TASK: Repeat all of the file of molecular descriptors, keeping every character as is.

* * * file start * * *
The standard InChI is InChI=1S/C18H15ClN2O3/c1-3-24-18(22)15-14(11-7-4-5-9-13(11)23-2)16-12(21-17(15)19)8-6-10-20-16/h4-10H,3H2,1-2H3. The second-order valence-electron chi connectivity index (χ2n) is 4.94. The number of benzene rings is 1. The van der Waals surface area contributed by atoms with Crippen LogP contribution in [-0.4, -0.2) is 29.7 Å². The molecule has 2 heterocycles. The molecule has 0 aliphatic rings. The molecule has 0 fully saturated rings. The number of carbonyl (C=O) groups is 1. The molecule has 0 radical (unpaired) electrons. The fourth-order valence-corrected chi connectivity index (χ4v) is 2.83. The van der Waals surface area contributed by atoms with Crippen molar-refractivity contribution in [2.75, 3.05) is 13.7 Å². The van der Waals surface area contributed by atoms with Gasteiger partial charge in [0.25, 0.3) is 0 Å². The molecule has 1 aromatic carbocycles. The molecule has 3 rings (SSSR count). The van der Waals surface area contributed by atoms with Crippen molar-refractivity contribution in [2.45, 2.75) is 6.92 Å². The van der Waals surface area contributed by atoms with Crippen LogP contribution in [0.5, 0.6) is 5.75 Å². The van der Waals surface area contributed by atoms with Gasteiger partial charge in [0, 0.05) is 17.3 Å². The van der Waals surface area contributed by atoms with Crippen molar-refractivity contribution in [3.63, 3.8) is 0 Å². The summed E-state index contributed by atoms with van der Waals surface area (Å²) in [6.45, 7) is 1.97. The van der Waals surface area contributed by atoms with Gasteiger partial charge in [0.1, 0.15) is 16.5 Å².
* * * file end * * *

The standard InChI is InChI=1S/C18H15ClN2O3/c1-3-24-18(22)15-14(11-7-4-5-9-13(11)23-2)16-12(21-17(15)19)8-6-10-20-16/h4-10H,3H2,1-2H3. The second-order valence-electron chi connectivity index (χ2n) is 4.94. The number of benzene rings is 1. The van der Waals surface area contributed by atoms with Crippen LogP contribution in [-0.4, -0.2) is 29.7 Å². The molecule has 2 heterocycles. The molecule has 0 aliphatic rings. The molecule has 0 fully saturated rings. The number of carbonyl (C=O) groups is 1. The molecule has 0 radical (unpaired) electrons. The fourth-order valence-corrected chi connectivity index (χ4v) is 2.83. The van der Waals surface area contributed by atoms with Crippen molar-refractivity contribution in [2.75, 3.05) is 13.7 Å². The van der Waals surface area contributed by atoms with Gasteiger partial charge in [0.25, 0.3) is 0 Å². The molecule has 1 aromatic carbocycles. The molecule has 3 rings (SSSR count). The van der Waals surface area contributed by atoms with Crippen molar-refractivity contribution in [2.45, 2.75) is 6.92 Å². The van der Waals surface area contributed by atoms with Crippen LogP contribution in [0.5, 0.6) is 5.75 Å². The van der Waals surface area contributed by atoms with Gasteiger partial charge in [0, 0.05) is 17.3 Å². The van der Waals surface area contributed by atoms with Crippen molar-refractivity contribution in [3.63, 3.8) is 0 Å². The summed E-state index contributed by atoms with van der Waals surface area (Å²) in [6.45, 7) is 1.97. The van der Waals surface area contributed by atoms with Gasteiger partial charge in [0.1, 0.15) is 16.5 Å².